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Center Works to Protect Communications Infrastructure

By Jim Garamone
American Forces Press Service

WASHINGTON, Nov. 7, 2001 – America is a cyber nation. In this post-industrial world, moving information is as important as moving people or things.

If you wanted to cripple America, one of the things you might strike is the telecommunications network. Fortunately, Americans are thinking of this possibility and are working together to protect this crucial national resource.

Bernie Farrell is the manager of the National Coordinating Center for Telecommunications, a part of the National Communications System. It's his job to think of the unthinkable and craft responses.

Farrell and his people are the bridge between industry and government. Located with the Defense Information Systems Agency, the coordinating center works with telecommunications companies and appropriate government agencies, including the Defense Department. Farrell is himself a bridge between the two worlds. He has more than 32 years of telecommunications experience with the Bell System and the United States Navy. He assumed his current job in 1995.

The coordinating center is primarily concerned with the national security and emergency preparedness functions of the telecommunications infrastructure. "We focus on that narrow piece," Farrell said. "But in focusing on that piece, we work with the companies to foster planning and training and exercises that allow us to ensure that we can respond and recover."

This ensures the government and the financial sector can keep working through a disaster, he said. "Those things came to play for sure in the World Trade Center event and the Pentagon event," Farrell said.

Efforts at the center are cooperative. The government provides office space and communications capabilities, and industry provides expertise and familiarity with the various systems. The center works closely with the DISA Global Network Operation and Security Center and the Joint Task Forces Computer Network Operations. "The center has people standing watch with these organizations," he said. "The military and industry share information through the center."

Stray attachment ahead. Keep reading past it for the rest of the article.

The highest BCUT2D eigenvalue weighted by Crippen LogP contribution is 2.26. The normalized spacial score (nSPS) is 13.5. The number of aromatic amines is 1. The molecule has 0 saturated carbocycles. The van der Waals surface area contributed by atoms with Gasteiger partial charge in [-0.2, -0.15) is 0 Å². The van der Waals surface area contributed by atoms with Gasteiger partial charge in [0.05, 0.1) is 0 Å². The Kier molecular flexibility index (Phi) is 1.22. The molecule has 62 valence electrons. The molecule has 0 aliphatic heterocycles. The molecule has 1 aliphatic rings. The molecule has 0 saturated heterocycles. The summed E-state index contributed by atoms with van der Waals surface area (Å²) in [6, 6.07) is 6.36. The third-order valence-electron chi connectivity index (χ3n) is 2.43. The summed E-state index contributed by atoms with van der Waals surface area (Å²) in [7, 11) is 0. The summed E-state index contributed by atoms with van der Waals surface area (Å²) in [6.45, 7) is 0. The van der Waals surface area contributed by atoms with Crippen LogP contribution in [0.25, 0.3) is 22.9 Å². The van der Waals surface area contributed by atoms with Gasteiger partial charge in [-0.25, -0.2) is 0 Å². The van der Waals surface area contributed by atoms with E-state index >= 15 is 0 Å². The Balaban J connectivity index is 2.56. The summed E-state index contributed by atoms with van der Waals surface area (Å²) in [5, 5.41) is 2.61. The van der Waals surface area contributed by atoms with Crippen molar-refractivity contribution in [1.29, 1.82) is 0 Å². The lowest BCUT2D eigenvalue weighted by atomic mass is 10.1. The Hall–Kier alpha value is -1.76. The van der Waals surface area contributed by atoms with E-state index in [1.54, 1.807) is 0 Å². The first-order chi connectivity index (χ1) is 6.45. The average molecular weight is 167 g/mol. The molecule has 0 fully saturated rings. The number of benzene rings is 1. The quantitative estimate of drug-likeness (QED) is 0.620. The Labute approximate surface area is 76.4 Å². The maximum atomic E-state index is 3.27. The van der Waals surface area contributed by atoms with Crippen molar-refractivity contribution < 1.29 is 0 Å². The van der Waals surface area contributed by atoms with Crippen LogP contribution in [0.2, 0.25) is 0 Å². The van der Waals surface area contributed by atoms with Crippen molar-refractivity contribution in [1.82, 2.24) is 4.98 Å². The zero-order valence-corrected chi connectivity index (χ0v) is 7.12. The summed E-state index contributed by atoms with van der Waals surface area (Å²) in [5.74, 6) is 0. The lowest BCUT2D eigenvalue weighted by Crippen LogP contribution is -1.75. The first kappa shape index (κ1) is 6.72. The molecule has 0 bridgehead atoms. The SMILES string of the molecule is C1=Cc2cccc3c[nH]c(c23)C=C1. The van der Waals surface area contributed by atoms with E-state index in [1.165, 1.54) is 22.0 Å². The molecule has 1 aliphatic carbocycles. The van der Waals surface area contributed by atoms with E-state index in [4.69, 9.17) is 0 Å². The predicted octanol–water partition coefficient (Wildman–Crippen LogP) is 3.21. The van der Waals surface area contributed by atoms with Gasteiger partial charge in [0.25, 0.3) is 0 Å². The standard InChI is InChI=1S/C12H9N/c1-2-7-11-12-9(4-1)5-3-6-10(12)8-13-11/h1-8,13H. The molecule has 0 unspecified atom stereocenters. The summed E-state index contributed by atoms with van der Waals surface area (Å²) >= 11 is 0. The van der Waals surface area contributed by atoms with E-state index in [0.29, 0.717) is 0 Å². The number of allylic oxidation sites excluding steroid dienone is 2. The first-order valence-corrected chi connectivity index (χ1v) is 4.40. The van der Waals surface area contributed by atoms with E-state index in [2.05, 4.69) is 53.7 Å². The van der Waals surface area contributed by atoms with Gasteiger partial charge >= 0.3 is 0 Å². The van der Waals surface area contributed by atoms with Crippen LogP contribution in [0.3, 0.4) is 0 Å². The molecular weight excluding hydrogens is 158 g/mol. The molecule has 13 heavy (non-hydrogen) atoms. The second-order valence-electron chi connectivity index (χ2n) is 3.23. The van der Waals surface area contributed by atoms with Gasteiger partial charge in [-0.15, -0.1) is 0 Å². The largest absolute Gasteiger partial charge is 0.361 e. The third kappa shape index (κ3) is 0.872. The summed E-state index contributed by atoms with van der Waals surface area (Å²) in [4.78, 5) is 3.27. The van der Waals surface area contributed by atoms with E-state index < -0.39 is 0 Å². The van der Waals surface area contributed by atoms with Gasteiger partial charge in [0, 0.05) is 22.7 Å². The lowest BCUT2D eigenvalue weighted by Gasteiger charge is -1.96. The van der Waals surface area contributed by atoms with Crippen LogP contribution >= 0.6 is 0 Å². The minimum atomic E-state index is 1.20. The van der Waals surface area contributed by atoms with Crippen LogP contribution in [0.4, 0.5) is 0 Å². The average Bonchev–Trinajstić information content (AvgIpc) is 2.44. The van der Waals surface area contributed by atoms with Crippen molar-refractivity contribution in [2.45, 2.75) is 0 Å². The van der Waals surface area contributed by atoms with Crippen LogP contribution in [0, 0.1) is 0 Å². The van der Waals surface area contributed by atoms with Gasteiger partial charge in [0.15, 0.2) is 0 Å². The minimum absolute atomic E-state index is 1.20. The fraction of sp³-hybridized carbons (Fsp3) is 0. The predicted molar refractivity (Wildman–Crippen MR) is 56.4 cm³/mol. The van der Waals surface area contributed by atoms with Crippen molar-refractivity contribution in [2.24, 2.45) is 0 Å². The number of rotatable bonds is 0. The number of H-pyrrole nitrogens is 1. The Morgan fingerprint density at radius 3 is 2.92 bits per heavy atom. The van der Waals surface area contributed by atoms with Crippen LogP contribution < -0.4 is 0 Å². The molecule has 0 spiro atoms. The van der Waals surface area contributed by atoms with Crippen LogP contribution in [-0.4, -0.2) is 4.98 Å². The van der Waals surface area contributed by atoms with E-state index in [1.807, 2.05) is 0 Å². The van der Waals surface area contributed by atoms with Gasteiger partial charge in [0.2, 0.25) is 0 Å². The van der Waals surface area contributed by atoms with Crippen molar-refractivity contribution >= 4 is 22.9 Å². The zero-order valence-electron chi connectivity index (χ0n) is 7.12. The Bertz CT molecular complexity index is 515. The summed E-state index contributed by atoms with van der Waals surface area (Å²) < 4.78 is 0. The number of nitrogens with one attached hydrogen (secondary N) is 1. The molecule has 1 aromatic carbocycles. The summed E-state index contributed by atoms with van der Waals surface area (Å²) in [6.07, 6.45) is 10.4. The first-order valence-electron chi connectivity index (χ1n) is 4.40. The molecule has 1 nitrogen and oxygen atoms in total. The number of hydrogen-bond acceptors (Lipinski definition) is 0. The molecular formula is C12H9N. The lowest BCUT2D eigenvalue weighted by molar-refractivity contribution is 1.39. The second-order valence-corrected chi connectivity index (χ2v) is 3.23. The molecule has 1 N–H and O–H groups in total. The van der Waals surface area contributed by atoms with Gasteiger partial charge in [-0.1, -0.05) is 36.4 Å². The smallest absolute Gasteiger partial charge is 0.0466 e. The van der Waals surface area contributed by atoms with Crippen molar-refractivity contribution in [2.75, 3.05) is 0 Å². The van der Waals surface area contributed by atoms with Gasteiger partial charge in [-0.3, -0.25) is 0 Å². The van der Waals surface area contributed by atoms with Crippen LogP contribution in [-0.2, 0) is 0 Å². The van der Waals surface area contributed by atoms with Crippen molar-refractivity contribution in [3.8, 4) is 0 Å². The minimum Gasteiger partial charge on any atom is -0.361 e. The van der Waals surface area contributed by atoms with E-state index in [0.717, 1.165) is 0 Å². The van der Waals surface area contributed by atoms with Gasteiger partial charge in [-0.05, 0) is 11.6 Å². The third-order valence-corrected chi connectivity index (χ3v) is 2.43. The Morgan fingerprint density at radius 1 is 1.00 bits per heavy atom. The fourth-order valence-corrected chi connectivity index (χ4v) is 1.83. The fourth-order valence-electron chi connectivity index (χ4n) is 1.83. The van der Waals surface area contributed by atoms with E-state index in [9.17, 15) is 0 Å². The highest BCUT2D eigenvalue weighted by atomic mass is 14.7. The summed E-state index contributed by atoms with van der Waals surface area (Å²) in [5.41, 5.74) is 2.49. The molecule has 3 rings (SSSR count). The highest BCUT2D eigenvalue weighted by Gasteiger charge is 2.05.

The center's primary vehicle is training. "We go out on training events to each region of the country," Farrell said. "We bring in local government folks, local federal people and we'll bring together local telecommunications people. We sit down and talk about the various programs and how we line up in the federal response plan so that when an event happens we're on the same sheet of music."

The center runs three to four regional training events each year, plus internal "tabletop" exercises. "It's a big effort," he said. "Everything we do is a value-added proposition. If there's no value-added, (the telecommunications) people won't come. We get 60 to 100 people depending on the size of the region."

The center also works closely with the Federal Emergency Management Agency and other federal offices.

One side benefit of the training, he said, is, "if you put the right people together at the conference then they can deal with those things at the lowest possible level."

The national center shouldn't be involved with every little problem. "We only need to be involved if a problem can't be resolved at the local or regional level," Farrell said. "We don't fix anything from here, we coordinate. We get the right person in touch with the right person or the right piece of equipment to the right person -- whatever it takes to fix a problem."

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